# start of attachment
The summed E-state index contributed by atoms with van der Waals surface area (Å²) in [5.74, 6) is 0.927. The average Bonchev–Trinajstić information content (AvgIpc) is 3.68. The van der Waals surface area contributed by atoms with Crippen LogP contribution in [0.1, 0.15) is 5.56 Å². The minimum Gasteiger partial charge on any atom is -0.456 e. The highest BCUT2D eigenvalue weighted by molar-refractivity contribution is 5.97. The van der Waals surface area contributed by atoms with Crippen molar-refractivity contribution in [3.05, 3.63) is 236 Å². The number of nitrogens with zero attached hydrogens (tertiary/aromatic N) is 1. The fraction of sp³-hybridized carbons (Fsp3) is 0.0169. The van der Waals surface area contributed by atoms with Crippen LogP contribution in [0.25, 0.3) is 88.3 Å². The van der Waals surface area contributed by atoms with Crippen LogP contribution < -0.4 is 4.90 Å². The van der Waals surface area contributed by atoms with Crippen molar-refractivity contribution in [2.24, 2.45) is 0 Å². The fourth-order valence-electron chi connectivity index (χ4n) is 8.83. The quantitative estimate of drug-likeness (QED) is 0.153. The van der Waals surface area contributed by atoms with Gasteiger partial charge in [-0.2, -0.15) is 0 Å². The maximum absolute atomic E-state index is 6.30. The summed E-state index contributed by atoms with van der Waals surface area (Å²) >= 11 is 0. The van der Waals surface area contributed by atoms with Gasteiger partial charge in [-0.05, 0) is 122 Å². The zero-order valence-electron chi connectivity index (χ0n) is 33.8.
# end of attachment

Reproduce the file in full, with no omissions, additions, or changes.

The summed E-state index contributed by atoms with van der Waals surface area (Å²) in [5.74, 6) is 0.927. The average Bonchev–Trinajstić information content (AvgIpc) is 3.68. The van der Waals surface area contributed by atoms with Crippen LogP contribution in [0.1, 0.15) is 5.56 Å². The minimum Gasteiger partial charge on any atom is -0.456 e. The highest BCUT2D eigenvalue weighted by molar-refractivity contribution is 5.97. The van der Waals surface area contributed by atoms with Crippen molar-refractivity contribution in [3.05, 3.63) is 236 Å². The number of nitrogens with zero attached hydrogens (tertiary/aromatic N) is 1. The fraction of sp³-hybridized carbons (Fsp3) is 0.0169. The van der Waals surface area contributed by atoms with Crippen LogP contribution in [0.25, 0.3) is 88.3 Å². The van der Waals surface area contributed by atoms with Crippen LogP contribution < -0.4 is 4.90 Å². The van der Waals surface area contributed by atoms with Crippen molar-refractivity contribution in [2.24, 2.45) is 0 Å². The fourth-order valence-electron chi connectivity index (χ4n) is 8.83. The quantitative estimate of drug-likeness (QED) is 0.153. The van der Waals surface area contributed by atoms with Gasteiger partial charge in [-0.2, -0.15) is 0 Å². The maximum absolute atomic E-state index is 6.30. The summed E-state index contributed by atoms with van der Waals surface area (Å²) >= 11 is 0. The van der Waals surface area contributed by atoms with Gasteiger partial charge in [-0.05, 0) is 122 Å². The zero-order valence-electron chi connectivity index (χ0n) is 33.8.